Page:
The Secret Life Of Organized Bookshelves
Whenever I work with clients, the area they inevitably assume doesn’t need attention is the one I automatically go for–bookshelves.
The truth is that bookshelves aren’t a top priority if the rest of your space is cluttered or disorganized. I mean, you put your books on the shelves and you’re done, and who are they hurting if they aren’t perfect, nobody. But equally as true is that books belong to that class of belongings that, when purposefully arranged, make a vast difference to the eye, and to the overall feel of a space.
I generally organize books by category, and by color within each category. Regardless of the method you use to order your books, by taking care to stack them neatly, you can achieve a great sense of order (without all that much effort).
To illustrate the effect of the book revamp I’ve assembled a few pictures from my own work for your perusal. You’ll notice that in some of the before pictures (on the left) the books don’t look all that bad! That’s the point. They may have looked for the most part fine, but when thoughtfully arranged, they look a whole lot better.
In general, here are the ways bookshelves can appear cluttered:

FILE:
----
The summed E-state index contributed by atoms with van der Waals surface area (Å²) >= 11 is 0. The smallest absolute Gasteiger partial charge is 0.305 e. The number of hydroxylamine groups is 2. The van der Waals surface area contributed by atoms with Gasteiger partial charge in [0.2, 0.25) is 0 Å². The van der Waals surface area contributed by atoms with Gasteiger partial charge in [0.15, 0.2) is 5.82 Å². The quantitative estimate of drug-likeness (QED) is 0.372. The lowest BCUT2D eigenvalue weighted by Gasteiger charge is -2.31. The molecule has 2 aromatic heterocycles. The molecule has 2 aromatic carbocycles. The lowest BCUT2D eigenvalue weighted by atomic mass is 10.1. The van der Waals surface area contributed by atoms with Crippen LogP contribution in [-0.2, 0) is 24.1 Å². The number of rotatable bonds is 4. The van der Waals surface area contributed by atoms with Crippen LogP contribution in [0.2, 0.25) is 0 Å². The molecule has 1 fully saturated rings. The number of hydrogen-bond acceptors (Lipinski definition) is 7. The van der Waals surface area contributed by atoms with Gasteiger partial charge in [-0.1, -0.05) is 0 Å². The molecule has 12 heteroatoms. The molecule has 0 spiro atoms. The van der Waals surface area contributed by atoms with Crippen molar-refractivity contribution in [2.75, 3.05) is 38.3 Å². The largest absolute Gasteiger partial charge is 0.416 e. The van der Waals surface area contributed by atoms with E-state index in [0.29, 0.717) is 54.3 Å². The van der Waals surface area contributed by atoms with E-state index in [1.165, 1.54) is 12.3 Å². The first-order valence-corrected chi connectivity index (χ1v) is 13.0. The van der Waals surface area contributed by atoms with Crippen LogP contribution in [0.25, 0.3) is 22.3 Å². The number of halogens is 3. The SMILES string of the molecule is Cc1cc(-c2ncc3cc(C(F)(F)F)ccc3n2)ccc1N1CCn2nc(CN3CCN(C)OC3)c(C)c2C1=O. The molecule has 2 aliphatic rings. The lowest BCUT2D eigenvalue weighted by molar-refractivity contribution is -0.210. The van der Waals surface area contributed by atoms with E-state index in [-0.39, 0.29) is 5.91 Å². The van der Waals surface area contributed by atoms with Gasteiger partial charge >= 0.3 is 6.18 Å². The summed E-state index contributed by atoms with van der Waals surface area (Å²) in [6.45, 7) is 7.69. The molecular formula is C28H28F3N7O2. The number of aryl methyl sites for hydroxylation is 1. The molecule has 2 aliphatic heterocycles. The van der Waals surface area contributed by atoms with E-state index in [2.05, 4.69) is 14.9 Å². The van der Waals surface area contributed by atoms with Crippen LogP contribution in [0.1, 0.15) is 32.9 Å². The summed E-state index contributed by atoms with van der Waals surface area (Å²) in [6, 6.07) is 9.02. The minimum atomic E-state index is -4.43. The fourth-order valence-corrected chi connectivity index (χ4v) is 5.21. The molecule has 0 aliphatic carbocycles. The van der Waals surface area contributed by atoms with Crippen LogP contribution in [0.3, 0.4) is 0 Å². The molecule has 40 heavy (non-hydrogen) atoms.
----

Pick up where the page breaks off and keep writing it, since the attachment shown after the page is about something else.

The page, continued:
– Books stacked horizontally on top of a vertical stack (i.e. you ran out of room and just crammed them in there on top of the shelf of books anyway)
– Book spines not lying on the same line (some are pushed all the way to the back of the shelves, some all the way to the front)
– Books interspersed with loose pages from magazines or books, 3-ring binders, etc
– Shelves that are sagging under the weight of too many books
– Books arranged randomly in regards to height
– Shelves cluttered with too many decorative tchotchkes
In contrast, bookshelves may be said to be Living Simply when:
– Books are arranged by height and/or color
– Books are ordered by category
– Shelves are filled with enough books that stacks can stand up straight, but few enough that it doesn’t require any struggle to pull out a title
– Every book title is visible, with spines facing outward, and unobstructed by other books, objects, etc
– Shelves have separate sections for varying paper items such as books, maps, loose pages (the latter of which are necessarily corralled in magazine files, binders, etc)
– Shelves have a few select decorative accents, which make for an interesting, multi-layered display
– Stacking approach alternates between vertical and horizontal as the owner sees fit, so long as it isn’t done on top of each other
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